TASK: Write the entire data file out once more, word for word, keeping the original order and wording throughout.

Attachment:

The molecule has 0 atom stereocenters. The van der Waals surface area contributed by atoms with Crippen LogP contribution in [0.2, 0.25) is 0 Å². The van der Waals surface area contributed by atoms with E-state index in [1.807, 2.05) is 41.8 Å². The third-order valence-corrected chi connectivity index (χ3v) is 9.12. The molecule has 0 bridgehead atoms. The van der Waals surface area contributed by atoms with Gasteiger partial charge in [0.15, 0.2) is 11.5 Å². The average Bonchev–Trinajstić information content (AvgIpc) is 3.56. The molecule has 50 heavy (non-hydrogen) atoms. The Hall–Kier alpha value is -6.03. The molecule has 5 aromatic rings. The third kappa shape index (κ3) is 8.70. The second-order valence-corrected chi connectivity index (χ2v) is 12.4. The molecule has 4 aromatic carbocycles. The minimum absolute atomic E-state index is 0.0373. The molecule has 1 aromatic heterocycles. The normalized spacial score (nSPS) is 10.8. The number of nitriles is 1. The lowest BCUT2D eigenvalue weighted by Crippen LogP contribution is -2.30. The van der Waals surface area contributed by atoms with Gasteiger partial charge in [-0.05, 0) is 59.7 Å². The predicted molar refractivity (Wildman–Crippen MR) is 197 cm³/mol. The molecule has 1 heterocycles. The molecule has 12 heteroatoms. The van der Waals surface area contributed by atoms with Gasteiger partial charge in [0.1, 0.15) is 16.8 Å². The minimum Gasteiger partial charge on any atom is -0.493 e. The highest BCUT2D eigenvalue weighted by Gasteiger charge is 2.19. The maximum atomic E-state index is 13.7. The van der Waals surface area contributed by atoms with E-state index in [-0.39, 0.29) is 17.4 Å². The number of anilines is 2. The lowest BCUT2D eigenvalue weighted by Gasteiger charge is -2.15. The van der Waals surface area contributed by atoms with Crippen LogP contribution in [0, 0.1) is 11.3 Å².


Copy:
The molecule has 0 atom stereocenters. The van der Waals surface area contributed by atoms with Crippen LogP contribution in [0.2, 0.25) is 0 Å². The van der Waals surface area contributed by atoms with E-state index in [1.807, 2.05) is 41.8 Å². The third-order valence-corrected chi connectivity index (χ3v) is 9.12. The molecule has 0 bridgehead atoms. The van der Waals surface area contributed by atoms with Gasteiger partial charge in [0.15, 0.2) is 11.5 Å². The average Bonchev–Trinajstić information content (AvgIpc) is 3.56. The molecule has 50 heavy (non-hydrogen) atoms. The Hall–Kier alpha value is -6.03. The molecule has 5 aromatic rings. The third kappa shape index (κ3) is 8.70. The second-order valence-corrected chi connectivity index (χ2v) is 12.4. The molecule has 4 aromatic carbocycles. The minimum absolute atomic E-state index is 0.0373. The molecule has 1 aromatic heterocycles. The normalized spacial score (nSPS) is 10.8. The number of nitriles is 1. The lowest BCUT2D eigenvalue weighted by Crippen LogP contribution is -2.30. The van der Waals surface area contributed by atoms with Gasteiger partial charge in [-0.05, 0) is 59.7 Å². The predicted molar refractivity (Wildman–Crippen MR) is 197 cm³/mol. The molecule has 1 heterocycles. The molecule has 12 heteroatoms. The van der Waals surface area contributed by atoms with Gasteiger partial charge in [0.1, 0.15) is 16.8 Å². The minimum Gasteiger partial charge on any atom is -0.493 e. The highest BCUT2D eigenvalue weighted by Gasteiger charge is 2.19. The maximum atomic E-state index is 13.7. The van der Waals surface area contributed by atoms with E-state index in [-0.39, 0.29) is 17.4 Å². The number of anilines is 2. The lowest BCUT2D eigenvalue weighted by Gasteiger charge is -2.15. The van der Waals surface area contributed by atoms with Crippen LogP contribution in [0, 0.1) is 11.3 Å².